MAKING THE CLAIMS PROCESS EASIER:
What Consumers Should Know When Faced with A Loss

Important, but sometimes difficult, filing a claim can be one of the most frustrating processes during a crisis or following a major disaster. Delays in the claims process was the No. 1 complaint of insurance consumers in 2007, according to the National Association of Insurance Commissioners (NAIC). It is critical that at these times, you are prepared with the information your insurance company needs. To help you avoid problems getting your claims paid, the NAIC offers these tips:

Know Your Policy

Understand what your policy says. The policy is a contract between you and your insurance company. Know what's covered, what's excluded and what the deductibles are.

File Claims as Soon as Possible

Don't let the bills or receipts pile up. Call your agent or your company's claims hotline as soon as possible. Your policy might require that you make the notification within a certain time frame.

Provide Complete, Correct Information

Be certain to give your insurance company all the information they need. Incorrect or incomplete information will only cause a delay in processing your claim.

Keep Copies of all Correspondence

Whenever you communicate with your insurance company, be sure to keep copies and records of all correspondence. Write down information about your telephone and in-person contacts, including the date, name and title of the person you spoke with and what was said. Also, keep a record of your time and expenses.

Ask Questions

If there is a disagreement about the claim settlement, ask the company for the specific language in the policy that is in the question. Find out if the disagreement is because you and the insurance company interpret your policy differently. If this disagreement results in a claim denial, make sure you obtain a written letter explaining the reason for the denial and the specific policy language under which the claim is being denied.

Don't Rush into a Settlement

If the first offer made by an insurance company does not meet your expectations, be prepared to negotiate to get a fair settlement. If you have any questions regarding the fairness of your settlement, seek professional advice.

Auto and Homeowners Claims

Auto and homeowners policies might require you to make temporary repairs to protect your property from further damage. Your policy should cover the cost of these temporary repairs, so keep all receipts. Also, maintain any damaged personal property for the adjuster to inspect. If possible, take photographs or video of the damage before making temporary repairs.

Other Tips for Filing Auto or Homeowners Claims:

  • Don't make permanent repairs. An insurance company may deny a claim if you make permanent repairs before the damage is inspected.
  • If possible, determine what it will cost to repair your property before you meet with the claims adjuster.
  • Provide the claims adjuster with records of any improvements you made to your property.
  • Ask the claims adjuster for an itemized explanation of the claim settlement offer.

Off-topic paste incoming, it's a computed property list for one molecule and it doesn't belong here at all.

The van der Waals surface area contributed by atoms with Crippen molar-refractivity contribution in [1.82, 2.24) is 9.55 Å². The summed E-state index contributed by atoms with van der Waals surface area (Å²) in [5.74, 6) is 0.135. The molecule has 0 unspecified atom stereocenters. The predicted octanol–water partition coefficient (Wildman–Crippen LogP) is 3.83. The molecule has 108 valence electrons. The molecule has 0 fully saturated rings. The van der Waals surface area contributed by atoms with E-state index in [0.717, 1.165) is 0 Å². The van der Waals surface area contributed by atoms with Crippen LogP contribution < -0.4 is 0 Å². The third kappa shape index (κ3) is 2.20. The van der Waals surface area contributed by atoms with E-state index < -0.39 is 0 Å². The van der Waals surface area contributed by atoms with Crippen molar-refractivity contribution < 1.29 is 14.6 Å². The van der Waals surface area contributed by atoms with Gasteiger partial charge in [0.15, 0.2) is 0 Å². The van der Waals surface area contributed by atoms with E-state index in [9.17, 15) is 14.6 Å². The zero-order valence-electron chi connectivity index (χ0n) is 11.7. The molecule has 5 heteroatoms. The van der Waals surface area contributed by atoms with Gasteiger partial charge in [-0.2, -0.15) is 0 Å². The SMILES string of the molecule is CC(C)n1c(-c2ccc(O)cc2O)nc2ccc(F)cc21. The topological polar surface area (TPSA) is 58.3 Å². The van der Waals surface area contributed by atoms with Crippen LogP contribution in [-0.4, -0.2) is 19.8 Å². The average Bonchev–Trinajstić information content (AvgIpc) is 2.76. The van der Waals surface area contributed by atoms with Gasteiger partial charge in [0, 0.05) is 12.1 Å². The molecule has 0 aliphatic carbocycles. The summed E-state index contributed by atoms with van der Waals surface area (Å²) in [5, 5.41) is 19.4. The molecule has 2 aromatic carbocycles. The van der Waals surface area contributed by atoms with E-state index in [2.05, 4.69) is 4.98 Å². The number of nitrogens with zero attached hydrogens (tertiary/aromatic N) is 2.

Accident and Health Claims

Ask your physician to provide your insurance company with details about your treatment, medical conditions and prognosis.

If you suspect a provider is overcharging, ask the insurance company to audit the bill and verify whether the provider used the proper billing procedure.

Contact Your State Insurance Department

If you have a dispute with your insurer about the amount or terms of the claim settlement, you should contact your state insurance department for assistance.

Go to www.naic.org/state_web_map.htm for a link to your state department Web site.

For more information about auto, home and health insurance options, and tips for choosing the coverage that is right for you and your family, go to www.insureUonline.org.

January 2008

The National Association of Insurance Commissioners Headquartered in Kansas City, Missouri, the National Association of Insurance Commissioners (NAIC) is a voluntary organization of the chief insurance regulatory officials of the 50 states, the District of Columbia and the five U.S. territories. The NAIC's overriding objective is to assist state insurance regulators in protecting consumers and helping maintain the financial stability of the insurance industry by offering financial, actuarial, legal, computer, research, market conduct and economic expertise. Formed in 1871, the NAIC is the oldest association of state officials. For more than 135 years, state-based insurance supervision has served the needs of consumers, industry and the business of insurance at-large by ensuring hands-on, frontline protection for consumers, while providing insurers the uniform platforms and coordinated systems they need to compete effectively in an ever-changing marketplace. For more consumer information visit InsureUonline.org.


You are currently subscribed to the "NAIC News Release" electronic service.
For information regarding this service, please contact:
The NAIC Communications Division, 1100 Walnut Street, Kansas City, MO 64106-2197, 816.783.8003.

To unsubscribe from the "NAIC News Release" electronic service,
send a blank e-mail to the News Release service.
Or, click here to unsubscribe from the NAIC Web site.

To unsubscribe from all NAIC Electronic Services, send a blank e-mail to NAIC Opt Out services.